In the South, sometimes you’ll hear someone say, “Every once in a while, even a blind squirrel finds an acorn.” I used that phrase as a salve on my wounds when I told the COO at my last company that I was, in fact, wrong, and he was–as unlikely as it may have seemed–correct.
Before I go any further, I want to be clear: the COO and I had–and still maintain–a fantastic relationship. We were just never afraid to go toe-to-toe and fight for an idea. At my core, I’m a “marketplace of ideas” kind of guy and think the best path forward should win. All that being said, since I’m the one writing this blog and he can’t refute this directly, I’ll say that my ideas won a disproportionate amount of the time. In this particular case, however, he was right and I was wrong.
What was the topic that brought us to fisticuffs and ultimately lead to my stunning defeat? The Service Delivery Model.
At my previous employer, as I’ve discussed throughout the series, we learned a lot of things the hard way and had to make some big organizational changes. We transitioned from people to process-delivered solutions and developed a tight product suite ready for delivery. The next step was taking that product suite to market, which required a guarantee of high-quality service delivery. To achieve exceptional service that was repeatable, our COO’s plan was to implement a Service Delivery Model, in this case ITIL,* though there are others. He presented his case with all these flowcharts and buckets of responsibility that, to me, looked like the most inefficient plan in the world. It was after this presentation that he and I had our “discussion.”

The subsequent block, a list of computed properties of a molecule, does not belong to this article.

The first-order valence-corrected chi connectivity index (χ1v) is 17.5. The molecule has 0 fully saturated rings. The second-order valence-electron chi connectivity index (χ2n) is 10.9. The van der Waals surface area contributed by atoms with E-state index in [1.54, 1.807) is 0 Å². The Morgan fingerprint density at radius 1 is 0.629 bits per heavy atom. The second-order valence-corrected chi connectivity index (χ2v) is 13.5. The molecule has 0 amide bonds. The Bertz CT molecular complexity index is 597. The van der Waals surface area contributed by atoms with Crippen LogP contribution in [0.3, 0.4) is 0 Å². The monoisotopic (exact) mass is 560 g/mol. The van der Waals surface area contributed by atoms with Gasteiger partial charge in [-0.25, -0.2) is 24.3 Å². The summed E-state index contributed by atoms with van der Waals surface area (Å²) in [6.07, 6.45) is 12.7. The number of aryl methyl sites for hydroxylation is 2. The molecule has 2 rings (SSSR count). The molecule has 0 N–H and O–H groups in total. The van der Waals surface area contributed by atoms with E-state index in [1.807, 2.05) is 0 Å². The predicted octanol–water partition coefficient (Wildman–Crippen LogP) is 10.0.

From where I was sitting, he’d presented an onerous process that would take forever to implement, completely stifle innovation, and slow down new product creation. He countered with the stance that without a Service Delivery Model, there was no way to reliably grow and deliver consistently high-quality service. Eventually, he won the group over, we proceeded with the plan, and I quietly prepared my “I told you so” speech.
Here’s the thing, once the process was fully implemented, we got so. much. better. We delivered better products; we onboarded new revenue more quickly; our churn went down; and our support metrics improved. The COO wasn’t just right, he was REALLY right and I was REALLY wrong. Insert foot in mouth.
Why the Service Delivery Model Matters
For so many Managed Service Providers, teams are defined by the type of technology that they work on: the network team, the server team, the storage team, etc. In the ITIL framework, resources are aligned to functional areas. Teams are formed, and each group is assigned a component of the framework.
Service Delivery Components in Action
Service Strategy Group
This is the group that I led. We looked at market conditions, trends, customer requests, innovative approaches and other data to inform our approach to the market.